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Armed group kills 10 in Pakistan’s restive Khyber Pakhtunkhwa region | News

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Violence is mounting in the northern province and across the country as national elections approach.

At least 10 policemen have been killed in an attack in northern Pakistan as violence mounts in the run-up to national elections.

Police reported on Monday that attackers had targeted a police station in Khyber Pakhtunkhwa’s Dera Ismail district with heavy weapons. Alongside the 10 people killed, at least six others were injured.

Police said that they have cordoned off the area and launched a search operation to hunt down the attackers.

Tehreek-e-Taliban Pakistan (TPJ) issued a statement claiming responsibility for the attack. The armed group is believed to be an offshoot of the outlawed Pakistani Taliban (TTP), which, seeking to overthrow the government and establish strict religious law, has targeted the state and its institutions for years. Dera Ismail Khan is a former TTP stronghold.

The remote northwestern region of Khyber Pakhtunkhwa has witnessed a rise in violence as Pakistan’s 128 million voters prepare for February 8 elections.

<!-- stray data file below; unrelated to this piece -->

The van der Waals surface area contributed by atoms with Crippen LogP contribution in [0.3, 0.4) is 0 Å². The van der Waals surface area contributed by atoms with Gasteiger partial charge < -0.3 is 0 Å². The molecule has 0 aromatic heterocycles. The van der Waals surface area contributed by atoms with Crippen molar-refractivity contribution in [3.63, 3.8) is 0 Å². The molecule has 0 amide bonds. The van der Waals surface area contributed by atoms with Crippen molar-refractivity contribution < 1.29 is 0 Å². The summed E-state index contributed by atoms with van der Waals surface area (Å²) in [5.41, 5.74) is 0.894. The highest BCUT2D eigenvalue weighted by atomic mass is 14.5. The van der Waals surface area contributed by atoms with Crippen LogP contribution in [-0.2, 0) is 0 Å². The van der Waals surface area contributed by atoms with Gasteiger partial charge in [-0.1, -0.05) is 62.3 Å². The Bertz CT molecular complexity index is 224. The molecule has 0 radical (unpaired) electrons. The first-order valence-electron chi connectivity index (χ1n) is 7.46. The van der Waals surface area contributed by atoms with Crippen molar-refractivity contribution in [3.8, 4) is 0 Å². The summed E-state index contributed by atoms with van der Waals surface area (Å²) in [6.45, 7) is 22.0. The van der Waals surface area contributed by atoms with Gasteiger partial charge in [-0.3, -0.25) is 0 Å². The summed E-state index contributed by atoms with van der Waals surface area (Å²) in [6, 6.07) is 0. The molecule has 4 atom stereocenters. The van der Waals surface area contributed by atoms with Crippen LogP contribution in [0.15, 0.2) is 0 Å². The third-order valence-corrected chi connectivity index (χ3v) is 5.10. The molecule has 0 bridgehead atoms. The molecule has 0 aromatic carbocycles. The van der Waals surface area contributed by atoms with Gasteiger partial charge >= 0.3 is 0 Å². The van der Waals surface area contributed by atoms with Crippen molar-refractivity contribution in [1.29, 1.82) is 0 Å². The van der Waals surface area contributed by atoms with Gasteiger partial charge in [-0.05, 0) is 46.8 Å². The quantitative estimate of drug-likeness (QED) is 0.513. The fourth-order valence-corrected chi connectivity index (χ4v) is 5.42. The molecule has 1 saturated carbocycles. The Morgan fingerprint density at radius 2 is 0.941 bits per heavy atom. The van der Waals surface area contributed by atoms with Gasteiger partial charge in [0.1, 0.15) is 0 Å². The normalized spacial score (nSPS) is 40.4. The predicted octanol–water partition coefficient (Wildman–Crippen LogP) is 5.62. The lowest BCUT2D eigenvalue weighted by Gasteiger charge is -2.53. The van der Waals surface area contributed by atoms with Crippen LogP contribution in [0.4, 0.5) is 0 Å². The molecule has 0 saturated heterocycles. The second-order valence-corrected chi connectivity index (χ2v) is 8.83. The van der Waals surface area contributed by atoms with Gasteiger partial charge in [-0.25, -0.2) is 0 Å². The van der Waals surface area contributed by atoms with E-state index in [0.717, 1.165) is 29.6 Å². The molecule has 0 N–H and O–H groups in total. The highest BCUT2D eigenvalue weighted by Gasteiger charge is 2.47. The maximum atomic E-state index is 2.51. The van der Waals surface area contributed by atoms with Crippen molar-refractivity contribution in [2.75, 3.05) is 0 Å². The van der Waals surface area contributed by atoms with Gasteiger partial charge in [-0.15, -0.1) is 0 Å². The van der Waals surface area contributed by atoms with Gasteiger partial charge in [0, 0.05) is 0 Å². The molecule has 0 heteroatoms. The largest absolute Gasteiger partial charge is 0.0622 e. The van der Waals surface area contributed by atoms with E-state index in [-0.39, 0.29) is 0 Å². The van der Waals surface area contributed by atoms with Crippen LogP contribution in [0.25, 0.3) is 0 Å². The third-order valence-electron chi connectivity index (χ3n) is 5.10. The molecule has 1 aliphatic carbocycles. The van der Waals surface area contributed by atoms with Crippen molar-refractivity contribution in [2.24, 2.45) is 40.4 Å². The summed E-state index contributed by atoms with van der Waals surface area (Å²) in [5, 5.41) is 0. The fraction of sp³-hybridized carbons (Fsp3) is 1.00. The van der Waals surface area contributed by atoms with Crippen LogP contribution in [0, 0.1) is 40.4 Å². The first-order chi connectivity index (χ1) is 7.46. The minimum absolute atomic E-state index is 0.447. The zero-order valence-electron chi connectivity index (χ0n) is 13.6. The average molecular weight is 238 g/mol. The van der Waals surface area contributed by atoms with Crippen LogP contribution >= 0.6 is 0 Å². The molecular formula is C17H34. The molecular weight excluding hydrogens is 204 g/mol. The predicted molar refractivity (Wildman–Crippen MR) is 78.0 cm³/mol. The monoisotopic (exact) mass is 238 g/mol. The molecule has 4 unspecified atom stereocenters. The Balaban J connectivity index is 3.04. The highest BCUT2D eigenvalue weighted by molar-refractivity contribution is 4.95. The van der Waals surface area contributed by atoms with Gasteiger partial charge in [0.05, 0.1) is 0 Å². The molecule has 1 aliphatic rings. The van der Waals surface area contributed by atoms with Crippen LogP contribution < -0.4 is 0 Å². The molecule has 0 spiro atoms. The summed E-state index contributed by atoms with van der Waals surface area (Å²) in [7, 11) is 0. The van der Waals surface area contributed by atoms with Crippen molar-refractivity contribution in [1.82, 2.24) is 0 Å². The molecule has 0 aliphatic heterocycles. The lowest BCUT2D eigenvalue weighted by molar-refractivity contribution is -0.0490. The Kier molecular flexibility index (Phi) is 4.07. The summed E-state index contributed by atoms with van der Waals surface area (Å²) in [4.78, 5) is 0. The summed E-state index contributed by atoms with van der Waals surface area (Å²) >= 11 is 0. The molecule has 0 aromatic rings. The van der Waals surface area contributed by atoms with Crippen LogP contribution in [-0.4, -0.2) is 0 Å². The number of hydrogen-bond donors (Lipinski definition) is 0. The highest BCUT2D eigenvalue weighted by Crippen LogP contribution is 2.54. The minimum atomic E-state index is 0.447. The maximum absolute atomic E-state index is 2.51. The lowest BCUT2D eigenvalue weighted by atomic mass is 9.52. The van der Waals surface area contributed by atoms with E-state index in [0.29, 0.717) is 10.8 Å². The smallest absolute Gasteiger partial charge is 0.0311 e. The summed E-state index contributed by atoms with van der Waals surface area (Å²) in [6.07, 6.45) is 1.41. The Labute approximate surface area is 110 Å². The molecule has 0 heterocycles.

Rehan Zaib Khan, an independent candidate, and four aides were shot dead in the province’s Bajur district on January 31.

In December, the TPJ claimed responsibility for an attack in Tehsil Daraban during which a suicide bomber detonated an explosive-laden vehicle outside a police station. The attack killed at least 23 troops and wounded 32.

Last month, at least 101 people were killed when a suicide bomber targeted a mosque in the regional capital Peshawar.

Map of Dera Ismail Khan in the Khyber Pakhtunkhwa province in Pakistan

Two fronts

Violence has been mounting across Pakistan as the vote approaches.

Security threats are also rife in the southwestern region of Balochistan, where the outlawed Balochistan Liberation Army (BLA) – the most prominent of several separatist groups – have stepped up attacks. Last week, at least 15 people were killed when the BLA targeted military and security installations in the city of Mach, 65km (40 miles) south of Balochistan’s capital, Quetta.

Fearing violence during the February 8 ballot, Balochistan’s Information Minister Jan Achakzai announced on Sunday night that the internet service will remain temporarily restricted on election day.

“Ensuring the safety and security of ordinary citizens is of utmost importance, as there is a concern that terrorists may exploit social media platforms such as Facebook, Twitter, and other similar channels for communication purposes,” he wrote in a post on X.

Balochistan, bordering Iran and Afghanistan, is strategically important because of its rich copper, zinc and natural gas reserves. Cities in the province are a constant target of armed groups.

Baloch nationalists initially wanted a share of provincial resources, but later initiated a movement for complete independence.

Abid Hussain in Islamabad contributed to this report.

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